Joe Seunghyun Cho is known in Singapore’s fintech industry for founding Lattice80, a non-profit startup hub located bang in the heart of the central business district. Cho’s for-profit fund vehicle, Marvelstone, wholly owns Lattice80, but has otherwise maintained a hands-off approach, by not taking equity stakes in any startups that rent a desk at Lattice80.
But, Cho told DigFin, he is open to whether any members of the expanding flock might fit in with his ambitions for Marvelstone.
Marvelstone is applying for a retail asset-management license from the Monetary Authority of Singapore. Once it has this, it can look to acquire other licenses throughout Asia, and build a new, digital financial conglomerate based around both technology and its intimate familiarity with many of the region’s startups.
Cho has been involved in hedge funds, venture capital and private equity for the past decade, in Hong Kong and his native Korea. The original Marvelstone was based in Hong Kong; the firm had cobbled together relationships in seven markets in an attempt to create a regional presence like a larger financial institution, but found managing these disparate entities and relationships a challenge.
In the meantime Cho, who studied computer science at Handong Global University, grew interested in fintech, thinking it could enable his strategy more efficiently. He was also impressed by how the Monetary Authority of Singapore was trying to facilitate the development of financial innovation, he says.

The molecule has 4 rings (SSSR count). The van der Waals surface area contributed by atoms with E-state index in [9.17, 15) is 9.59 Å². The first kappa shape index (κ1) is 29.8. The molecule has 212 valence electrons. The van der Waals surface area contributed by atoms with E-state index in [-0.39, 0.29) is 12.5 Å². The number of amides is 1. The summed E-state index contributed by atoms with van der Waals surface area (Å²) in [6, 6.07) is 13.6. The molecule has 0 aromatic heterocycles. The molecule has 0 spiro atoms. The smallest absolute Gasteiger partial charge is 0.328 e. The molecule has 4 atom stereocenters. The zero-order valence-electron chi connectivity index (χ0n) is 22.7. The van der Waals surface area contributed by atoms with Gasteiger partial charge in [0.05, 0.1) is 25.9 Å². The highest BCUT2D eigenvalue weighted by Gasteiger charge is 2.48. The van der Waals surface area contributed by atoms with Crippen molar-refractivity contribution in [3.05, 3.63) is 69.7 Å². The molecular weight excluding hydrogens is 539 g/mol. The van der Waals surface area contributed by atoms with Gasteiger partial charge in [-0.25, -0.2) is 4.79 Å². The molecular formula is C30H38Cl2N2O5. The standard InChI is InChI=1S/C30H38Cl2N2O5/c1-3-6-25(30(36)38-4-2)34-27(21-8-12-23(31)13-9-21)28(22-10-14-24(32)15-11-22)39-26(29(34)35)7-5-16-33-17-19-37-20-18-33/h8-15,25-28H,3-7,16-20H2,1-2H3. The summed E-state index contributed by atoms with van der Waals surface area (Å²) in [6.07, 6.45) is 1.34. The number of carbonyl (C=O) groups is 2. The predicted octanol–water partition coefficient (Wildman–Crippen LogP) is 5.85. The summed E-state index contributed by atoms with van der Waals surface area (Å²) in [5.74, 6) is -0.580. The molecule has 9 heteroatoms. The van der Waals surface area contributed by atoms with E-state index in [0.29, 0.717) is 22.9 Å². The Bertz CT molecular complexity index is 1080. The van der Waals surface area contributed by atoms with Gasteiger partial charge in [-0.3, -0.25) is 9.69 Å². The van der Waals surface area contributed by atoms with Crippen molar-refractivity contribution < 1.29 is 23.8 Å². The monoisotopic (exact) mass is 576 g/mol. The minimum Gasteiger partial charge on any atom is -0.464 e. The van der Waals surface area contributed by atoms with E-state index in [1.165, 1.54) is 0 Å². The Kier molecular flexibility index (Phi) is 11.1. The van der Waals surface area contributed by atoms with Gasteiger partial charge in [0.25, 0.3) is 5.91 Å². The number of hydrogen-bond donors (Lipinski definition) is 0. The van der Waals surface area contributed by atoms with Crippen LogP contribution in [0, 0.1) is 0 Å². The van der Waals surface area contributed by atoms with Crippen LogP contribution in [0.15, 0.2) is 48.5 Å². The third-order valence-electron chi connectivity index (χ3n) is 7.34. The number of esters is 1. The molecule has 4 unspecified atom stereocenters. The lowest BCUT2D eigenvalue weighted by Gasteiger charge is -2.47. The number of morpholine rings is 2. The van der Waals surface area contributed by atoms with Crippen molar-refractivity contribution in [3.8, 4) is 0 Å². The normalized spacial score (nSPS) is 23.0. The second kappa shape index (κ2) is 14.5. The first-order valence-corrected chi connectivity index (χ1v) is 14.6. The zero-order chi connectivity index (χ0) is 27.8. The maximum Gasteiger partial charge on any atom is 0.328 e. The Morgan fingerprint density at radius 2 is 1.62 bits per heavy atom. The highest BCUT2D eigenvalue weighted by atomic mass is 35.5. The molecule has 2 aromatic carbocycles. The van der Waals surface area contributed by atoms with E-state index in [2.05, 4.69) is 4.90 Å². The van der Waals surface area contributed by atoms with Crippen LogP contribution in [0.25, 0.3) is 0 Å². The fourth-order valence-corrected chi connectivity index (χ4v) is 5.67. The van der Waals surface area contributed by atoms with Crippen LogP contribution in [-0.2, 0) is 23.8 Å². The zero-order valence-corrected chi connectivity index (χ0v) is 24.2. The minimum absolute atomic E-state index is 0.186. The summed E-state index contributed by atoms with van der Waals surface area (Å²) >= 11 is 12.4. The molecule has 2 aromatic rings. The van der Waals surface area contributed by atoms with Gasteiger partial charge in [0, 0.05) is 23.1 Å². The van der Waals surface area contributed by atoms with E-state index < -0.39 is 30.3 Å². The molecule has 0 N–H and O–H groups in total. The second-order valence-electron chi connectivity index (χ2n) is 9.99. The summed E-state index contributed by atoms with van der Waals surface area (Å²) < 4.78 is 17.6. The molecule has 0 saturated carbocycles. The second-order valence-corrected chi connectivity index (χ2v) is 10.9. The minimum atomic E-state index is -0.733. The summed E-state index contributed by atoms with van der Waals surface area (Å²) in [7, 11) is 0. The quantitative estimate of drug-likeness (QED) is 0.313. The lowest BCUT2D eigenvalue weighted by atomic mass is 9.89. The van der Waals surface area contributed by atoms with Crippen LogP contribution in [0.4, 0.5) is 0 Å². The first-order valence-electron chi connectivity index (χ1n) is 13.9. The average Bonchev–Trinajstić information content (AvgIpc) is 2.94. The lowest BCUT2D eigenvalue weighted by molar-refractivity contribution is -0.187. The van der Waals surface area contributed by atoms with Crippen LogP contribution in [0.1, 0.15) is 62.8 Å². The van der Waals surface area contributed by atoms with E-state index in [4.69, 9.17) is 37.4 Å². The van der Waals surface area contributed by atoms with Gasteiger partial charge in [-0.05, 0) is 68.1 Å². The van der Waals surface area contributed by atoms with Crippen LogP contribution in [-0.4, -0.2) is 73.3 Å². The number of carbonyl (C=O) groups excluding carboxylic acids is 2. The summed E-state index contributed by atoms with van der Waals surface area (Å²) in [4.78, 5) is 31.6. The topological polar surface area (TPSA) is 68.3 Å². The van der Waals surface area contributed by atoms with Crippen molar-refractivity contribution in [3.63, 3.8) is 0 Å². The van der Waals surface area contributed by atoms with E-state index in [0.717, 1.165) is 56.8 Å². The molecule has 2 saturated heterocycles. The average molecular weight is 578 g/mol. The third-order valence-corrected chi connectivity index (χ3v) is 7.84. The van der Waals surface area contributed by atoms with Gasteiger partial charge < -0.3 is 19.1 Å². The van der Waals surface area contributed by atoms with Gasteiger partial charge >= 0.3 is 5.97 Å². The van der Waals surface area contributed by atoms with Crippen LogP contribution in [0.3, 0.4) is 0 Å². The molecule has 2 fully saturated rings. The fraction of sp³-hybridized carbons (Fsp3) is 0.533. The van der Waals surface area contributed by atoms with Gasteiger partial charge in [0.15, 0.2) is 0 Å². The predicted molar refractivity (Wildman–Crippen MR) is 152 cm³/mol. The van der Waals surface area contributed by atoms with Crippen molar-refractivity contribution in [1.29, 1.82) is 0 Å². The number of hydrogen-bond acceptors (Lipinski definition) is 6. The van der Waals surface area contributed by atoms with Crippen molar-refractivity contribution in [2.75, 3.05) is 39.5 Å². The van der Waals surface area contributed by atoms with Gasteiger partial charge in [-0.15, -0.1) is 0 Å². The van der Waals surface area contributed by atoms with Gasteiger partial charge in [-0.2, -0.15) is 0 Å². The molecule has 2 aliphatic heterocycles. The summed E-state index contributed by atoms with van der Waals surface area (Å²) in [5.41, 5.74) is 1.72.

In 2016 he closed the Hong Kong business and set up in Singapore, with just two partners, CEO Gina Heng (a Singaporean, who is also Cho’s wife) and managing partner Joel Ko Hyun Sik, who is also a founding partner of Lattice80. Cho serves as chairman.
Cho’s plan for Marvelstone now is to acquire other types of financial licenses, such as brokerage, financial advisory and banking. Cho says markets such as Korea offer bargains from distressed sellers in these fields. “We don’t pay book value,” he said.
Marvelstone will use technology including robo-advisory, artificial intelligence, digital payments, crowdfunding, and blockchain to create a pan-Asian, full-service financial institution, but with almost every function outsourced.
“We can build a blockchain without more fund managers or employees,” Cho said. “We believe in technology and platform innovation, especially in emerging markets without traditional infrastructure.”
This could be where Lattice80 becomes more than just a community service, as Cho characterizes it. Although the fintech hub is being subsidized by Marvelstone, it is also home to many companies, roughly half homegrown, among which some might fit into Marvelstone’s ambitions to create a digital bank.
So might startups who pitch up at other branches of Lattice80 that Cho and his partners are looking to open. The first extension was announced for India earlier this year (located in Vizag, Andhra Pradesh, an hour’s flight from Hyderabad). Cho hopes to open at least two more centers this year across Asia, which includes Israel and Russia.
Cho says Lattice80 was not created in order to funnel fintech companies his way, telling DigFin “I have a network without Lattice80.” He says the hub is his contribution to the community, and a connector between the Singaporean government and startups. He also helps advise some of the companies located there on matters such as navigating the licensing process. He says the MAS appreciates this support, particularly as – unlike many startup companies – he hasn’t come to them cap in hand; Singapore deputy prime minister and MAS chairman Tharman Shanmugaratnam had presided over the hub’s opening in November.